McCain is tanking in the polls, so has to do the nigh-impossible in tonight's debate—get people to stop talking about the economy
In half an hour Barack Obama and John McCain meet in the second presidential debate. The pair square off in Nashville this time, in a debate moderated by veteran broadcaster Tom Brokaw.
Obama has got to be stupendously confident going into the debate. He's extended his national lead to 8 or 9 points—his best ever. He seems to have doubled his lead in Pennsylvania in just a fortnight, and has just about everything going his way in Ohio.
For a closer look at the battleground states, check out this report from George Stephanopoulos on the ABC (hopefully the link to video works). He points out that Obama has a "clear lead" in every state that John Kerry won in 2004. The Democrat is also ahead in Iowa and New Mexico. If those states all remain on track for Obama, he only needs one of the other battleground states, such as Ohio, Florida, Colorado, or Virginia to lock it up. Stephanopoulos will be somewhat cautious about predicting too much too early, but add in Obama's huge spending power and this could be a landslide unless McCain does something drastic, and soon.
The only option left seems to be to go negative, and the Obama campaign is sending out emails warning supporters they'll need to be ready to defend their guy. One email reads:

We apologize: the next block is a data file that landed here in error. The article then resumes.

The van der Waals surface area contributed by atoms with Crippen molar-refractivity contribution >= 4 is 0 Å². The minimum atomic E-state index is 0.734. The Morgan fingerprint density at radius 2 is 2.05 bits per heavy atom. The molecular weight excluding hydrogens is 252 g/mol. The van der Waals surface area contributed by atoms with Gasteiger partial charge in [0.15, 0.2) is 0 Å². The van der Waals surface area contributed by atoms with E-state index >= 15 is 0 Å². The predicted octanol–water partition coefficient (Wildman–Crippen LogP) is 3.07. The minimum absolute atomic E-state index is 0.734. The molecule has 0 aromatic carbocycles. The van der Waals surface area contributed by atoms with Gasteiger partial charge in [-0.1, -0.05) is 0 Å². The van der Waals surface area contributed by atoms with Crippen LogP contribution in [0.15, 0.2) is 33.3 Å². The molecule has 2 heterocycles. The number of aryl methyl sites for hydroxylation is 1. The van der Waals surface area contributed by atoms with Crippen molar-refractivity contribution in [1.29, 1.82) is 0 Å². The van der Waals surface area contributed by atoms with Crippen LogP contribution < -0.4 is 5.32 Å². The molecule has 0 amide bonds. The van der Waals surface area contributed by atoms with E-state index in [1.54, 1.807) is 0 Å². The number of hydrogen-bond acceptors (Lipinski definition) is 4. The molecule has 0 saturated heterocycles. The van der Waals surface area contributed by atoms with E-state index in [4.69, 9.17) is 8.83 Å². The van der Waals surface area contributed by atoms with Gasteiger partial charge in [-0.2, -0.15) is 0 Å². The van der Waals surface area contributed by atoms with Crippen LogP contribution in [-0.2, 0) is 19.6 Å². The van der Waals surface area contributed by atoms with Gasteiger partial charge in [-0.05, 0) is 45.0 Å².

John McCain has given up talking about the issues that are central to this election -- especially the economy. Instead, he's running the most negative presidential campaign in modern history.
In the past few days, we've seen the beginning of a major offensive that McCain is about to launch, filled with distortions, personal attacks, and flat-out lies about Barack.
Tonight's town hall debate is a tough place for McCain to go on the attack though—there's no follow-up allowed from the floor or from Brokaw. But McCain has to try something to get the conversation off the economy. Check out The Fix for a run-down on what to expect.
For those of us in New Zealand, we can watch via the websites of a number of America's largest news organisations, such as the Washington Post.